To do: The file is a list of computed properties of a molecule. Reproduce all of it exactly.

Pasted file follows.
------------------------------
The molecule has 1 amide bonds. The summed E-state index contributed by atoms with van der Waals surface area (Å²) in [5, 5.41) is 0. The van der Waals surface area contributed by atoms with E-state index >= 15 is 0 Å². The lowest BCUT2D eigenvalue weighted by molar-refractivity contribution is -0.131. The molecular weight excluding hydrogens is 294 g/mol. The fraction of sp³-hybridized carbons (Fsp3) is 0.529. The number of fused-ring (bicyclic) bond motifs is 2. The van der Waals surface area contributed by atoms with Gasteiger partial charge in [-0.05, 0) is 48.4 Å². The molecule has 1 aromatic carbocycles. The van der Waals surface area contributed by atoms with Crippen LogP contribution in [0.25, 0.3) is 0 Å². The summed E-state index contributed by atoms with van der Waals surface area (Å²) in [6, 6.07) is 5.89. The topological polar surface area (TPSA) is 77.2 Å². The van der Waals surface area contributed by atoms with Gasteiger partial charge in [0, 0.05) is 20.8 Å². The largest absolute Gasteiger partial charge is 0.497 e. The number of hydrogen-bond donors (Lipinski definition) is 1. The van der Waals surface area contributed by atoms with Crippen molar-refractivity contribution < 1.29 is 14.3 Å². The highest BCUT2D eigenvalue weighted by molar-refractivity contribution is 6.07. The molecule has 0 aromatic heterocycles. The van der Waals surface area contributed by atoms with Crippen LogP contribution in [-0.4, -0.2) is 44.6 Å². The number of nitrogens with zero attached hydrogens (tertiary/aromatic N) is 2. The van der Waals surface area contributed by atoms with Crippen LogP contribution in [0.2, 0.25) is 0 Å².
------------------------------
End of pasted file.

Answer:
The molecule has 1 amide bonds. The summed E-state index contributed by atoms with van der Waals surface area (Å²) in [5, 5.41) is 0. The van der Waals surface area contributed by atoms with E-state index >= 15 is 0 Å². The lowest BCUT2D eigenvalue weighted by molar-refractivity contribution is -0.131. The molecular weight excluding hydrogens is 294 g/mol. The fraction of sp³-hybridized carbons (Fsp3) is 0.529. The number of fused-ring (bicyclic) bond motifs is 2. The van der Waals surface area contributed by atoms with Gasteiger partial charge in [-0.05, 0) is 48.4 Å². The molecule has 1 aromatic carbocycles. The van der Waals surface area contributed by atoms with Crippen LogP contribution in [0.25, 0.3) is 0 Å². The summed E-state index contributed by atoms with van der Waals surface area (Å²) in [6, 6.07) is 5.89. The topological polar surface area (TPSA) is 77.2 Å². The van der Waals surface area contributed by atoms with Gasteiger partial charge in [0, 0.05) is 20.8 Å². The largest absolute Gasteiger partial charge is 0.497 e. The number of hydrogen-bond donors (Lipinski definition) is 1. The van der Waals surface area contributed by atoms with Crippen molar-refractivity contribution < 1.29 is 14.3 Å². The highest BCUT2D eigenvalue weighted by molar-refractivity contribution is 6.07. The molecule has 0 aromatic heterocycles. The van der Waals surface area contributed by atoms with Crippen LogP contribution in [-0.4, -0.2) is 44.6 Å². The number of nitrogens with zero attached hydrogens (tertiary/aromatic N) is 2. The van der Waals surface area contributed by atoms with Crippen LogP contribution in [0.2, 0.25) is 0 Å².